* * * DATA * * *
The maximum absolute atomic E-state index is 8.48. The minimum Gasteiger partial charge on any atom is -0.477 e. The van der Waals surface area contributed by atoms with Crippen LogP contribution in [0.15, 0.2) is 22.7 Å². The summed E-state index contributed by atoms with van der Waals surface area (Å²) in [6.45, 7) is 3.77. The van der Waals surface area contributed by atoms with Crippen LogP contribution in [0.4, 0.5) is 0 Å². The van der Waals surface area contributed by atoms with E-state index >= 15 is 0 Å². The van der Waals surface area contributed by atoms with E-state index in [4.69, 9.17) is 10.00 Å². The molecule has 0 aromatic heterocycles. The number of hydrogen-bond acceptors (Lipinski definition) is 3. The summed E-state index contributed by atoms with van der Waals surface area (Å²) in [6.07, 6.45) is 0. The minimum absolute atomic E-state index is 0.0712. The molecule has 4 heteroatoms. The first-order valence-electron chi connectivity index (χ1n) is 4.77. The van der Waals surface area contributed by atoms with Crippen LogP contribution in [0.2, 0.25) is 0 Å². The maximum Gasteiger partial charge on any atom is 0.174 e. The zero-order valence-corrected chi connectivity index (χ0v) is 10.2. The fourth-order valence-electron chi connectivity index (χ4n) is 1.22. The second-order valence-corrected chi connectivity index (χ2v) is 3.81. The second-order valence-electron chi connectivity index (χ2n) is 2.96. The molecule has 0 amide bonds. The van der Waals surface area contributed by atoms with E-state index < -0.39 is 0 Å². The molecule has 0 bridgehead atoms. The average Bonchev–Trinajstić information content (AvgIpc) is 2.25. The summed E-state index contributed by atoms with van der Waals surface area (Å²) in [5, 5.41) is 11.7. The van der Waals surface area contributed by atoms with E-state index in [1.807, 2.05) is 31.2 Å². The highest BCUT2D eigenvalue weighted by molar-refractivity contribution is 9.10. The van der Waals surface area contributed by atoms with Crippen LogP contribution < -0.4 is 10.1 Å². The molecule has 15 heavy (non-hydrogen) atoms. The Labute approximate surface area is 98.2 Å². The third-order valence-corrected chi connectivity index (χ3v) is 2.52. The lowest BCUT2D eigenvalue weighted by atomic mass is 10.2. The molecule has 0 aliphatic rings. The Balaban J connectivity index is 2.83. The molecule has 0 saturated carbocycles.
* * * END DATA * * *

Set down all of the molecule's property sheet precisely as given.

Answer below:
The maximum absolute atomic E-state index is 8.48. The minimum Gasteiger partial charge on any atom is -0.477 e. The van der Waals surface area contributed by atoms with Crippen LogP contribution in [0.15, 0.2) is 22.7 Å². The summed E-state index contributed by atoms with van der Waals surface area (Å²) in [6.45, 7) is 3.77. The van der Waals surface area contributed by atoms with Crippen LogP contribution in [0.4, 0.5) is 0 Å². The van der Waals surface area contributed by atoms with E-state index >= 15 is 0 Å². The van der Waals surface area contributed by atoms with E-state index in [4.69, 9.17) is 10.00 Å². The molecule has 0 aromatic heterocycles. The number of hydrogen-bond acceptors (Lipinski definition) is 3. The summed E-state index contributed by atoms with van der Waals surface area (Å²) in [6.07, 6.45) is 0. The minimum absolute atomic E-state index is 0.0712. The molecule has 4 heteroatoms. The first-order valence-electron chi connectivity index (χ1n) is 4.77. The van der Waals surface area contributed by atoms with Crippen LogP contribution in [0.2, 0.25) is 0 Å². The maximum Gasteiger partial charge on any atom is 0.174 e. The zero-order valence-corrected chi connectivity index (χ0v) is 10.2. The fourth-order valence-electron chi connectivity index (χ4n) is 1.22. The second-order valence-corrected chi connectivity index (χ2v) is 3.81. The second-order valence-electron chi connectivity index (χ2n) is 2.96. The molecule has 0 amide bonds. The van der Waals surface area contributed by atoms with E-state index < -0.39 is 0 Å². The molecule has 0 bridgehead atoms. The average Bonchev–Trinajstić information content (AvgIpc) is 2.25. The summed E-state index contributed by atoms with van der Waals surface area (Å²) in [5, 5.41) is 11.7. The van der Waals surface area contributed by atoms with E-state index in [1.807, 2.05) is 31.2 Å². The highest BCUT2D eigenvalue weighted by molar-refractivity contribution is 9.10. The van der Waals surface area contributed by atoms with Crippen LogP contribution < -0.4 is 10.1 Å². The molecule has 15 heavy (non-hydrogen) atoms. The Labute approximate surface area is 98.2 Å². The third-order valence-corrected chi connectivity index (χ3v) is 2.52. The lowest BCUT2D eigenvalue weighted by atomic mass is 10.2. The molecule has 0 aliphatic rings. The Balaban J connectivity index is 2.83. The molecule has 0 saturated carbocycles.